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Authority record

À la découverte de la République

  • Corporate body
  • 1974

À la découverte de la République est un projet subventionné par Perspectives-Jeunesse. Il a été effectué par un groupe d=étudiants au cours de l'été 1974.

Ce projet avait pour objectifs à court terme de stimuler l=intérêt des citoyens du Madawaska pour la recherche et la conservation de leur patrimoine, de permettre une étude historique du Madawaska et d=accomplir un travail d=animation culturelle dans la région. Comme objectif à long terme, le projet visait à la création d=un musée régional pour la conservation des richesses historiques.

Pour atteindre ces objectifs, les étudiants proposent de dresser un inventaire et un catalogue des sites historiques régionaux (maisons), de monter un inventaire photographique de ces sites, de préparer un montage audio-visuel, de faire de l=animation par les médias locaux et de publier un travail de synthèse réunissant les découvertes les plus importantes du projet. Trente maisons ont été inventoriées méthodiquement par sept étudiants à travers les localités du comté de Madawaska. Ce projet a été mené à terme grâce à la collaboration des citoyens par le biais d=entrevues.

Abner Smith family (Sackville)

  • Family
  • 1793-1914

James Smith was born in MacDuff, Scotland on 18 March 1793 and died in Sackville, New Brunswick on 16 August, 1865. He and his wife, Abigail [b. 1803], had three sons: Alexander [b. 1832], Abner [b. 1836], and Frederick.[b. 1844].

During the first half of the 19th century, James Smith and James Ayer manufactured harnesses, boots, and shoes in Middle Sackville. At this time, W. C. E. Hamilton (known as “Big Hamilton”) built up a large tannery business. They were succeeded by James R. Ayer, and brothers Abner Smith and Alexander Smith and their establishments were purchased by the “Standard” Company organized by A. E. Wry, later renamed A. E. Wry - Standard, Ltd. Dates regarding the amalgamation of these enterprises have not been determined.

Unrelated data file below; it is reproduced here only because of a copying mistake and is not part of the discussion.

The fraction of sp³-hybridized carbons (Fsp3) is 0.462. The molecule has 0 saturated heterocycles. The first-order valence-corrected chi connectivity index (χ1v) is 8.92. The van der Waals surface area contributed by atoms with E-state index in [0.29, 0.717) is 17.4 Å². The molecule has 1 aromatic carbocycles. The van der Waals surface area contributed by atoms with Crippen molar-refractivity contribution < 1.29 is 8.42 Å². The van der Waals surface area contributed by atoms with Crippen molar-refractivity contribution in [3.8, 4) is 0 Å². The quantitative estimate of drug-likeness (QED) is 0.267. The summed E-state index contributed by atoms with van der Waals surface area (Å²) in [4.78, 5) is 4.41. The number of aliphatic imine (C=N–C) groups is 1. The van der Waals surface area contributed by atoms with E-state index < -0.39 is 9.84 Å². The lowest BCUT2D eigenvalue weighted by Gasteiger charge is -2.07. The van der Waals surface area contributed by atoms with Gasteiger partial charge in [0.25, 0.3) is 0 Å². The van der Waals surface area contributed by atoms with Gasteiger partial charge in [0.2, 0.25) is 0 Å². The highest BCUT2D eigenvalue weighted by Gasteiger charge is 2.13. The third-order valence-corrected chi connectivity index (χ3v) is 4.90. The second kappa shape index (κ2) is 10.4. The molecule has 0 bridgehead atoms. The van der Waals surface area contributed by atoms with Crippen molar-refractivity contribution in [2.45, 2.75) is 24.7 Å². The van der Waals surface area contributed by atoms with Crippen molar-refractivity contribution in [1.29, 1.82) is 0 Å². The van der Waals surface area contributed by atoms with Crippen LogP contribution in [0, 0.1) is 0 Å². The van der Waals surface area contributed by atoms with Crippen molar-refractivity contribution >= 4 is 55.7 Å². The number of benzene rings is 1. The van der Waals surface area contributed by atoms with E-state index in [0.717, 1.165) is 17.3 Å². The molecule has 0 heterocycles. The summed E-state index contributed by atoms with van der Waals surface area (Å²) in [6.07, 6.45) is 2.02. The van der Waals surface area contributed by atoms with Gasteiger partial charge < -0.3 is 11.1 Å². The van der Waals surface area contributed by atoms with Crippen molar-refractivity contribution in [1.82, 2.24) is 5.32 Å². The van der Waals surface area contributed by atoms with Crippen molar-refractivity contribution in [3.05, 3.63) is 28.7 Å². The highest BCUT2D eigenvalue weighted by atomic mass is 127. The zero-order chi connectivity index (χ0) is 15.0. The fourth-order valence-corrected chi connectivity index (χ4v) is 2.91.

In 1895 James Ayer built the Standard Manufacturing Company’s general store on 332 Main Street in Middle Sackville, New Brunswick. In 1914 the shareholders of the Standard Manufacturing Company and A. E. Wry Limited, the two main branches of this industry, combined their efforts to form A.E Wry – Standard Ltd. This company was the largest of its kind in Canada, carrying out under one management the manufacturing of boots and shoes, moccasins and shoepacks, harnesses of all types, and the tanning of various types of leather. They were also jobbers of saddlery, hardware, leather, Saskatchewan robes and coats, sheep skin coats, trunks, bags, etc. In 1939 the general store was purchased by the J. L .Black Company. The date that the A.E Wry – Standard Ltd. Company officially closed its doors has not been determined.

Acadie s'rencontre

  • Corporate body
  • 1977-1980

L’activité L'Acadie s'rencontre a été mise sur pied durant l'année académique 1975-1976 par des étudiantes et étudiants du Centre Universitaire Saint-Louis-Maillet. Elle avait comme objectif d'offrir à la communauté universitaire et à la population en général des occasions d’échanger sur la société acadienne et francophone du Nord-Ouest du Nouveau-Brunswick. Cette activité se déroulait annuellement et durait une semaine. En 1979, L'Acadie s'rencontre 4 s’est déroulée durant tout le mois de février.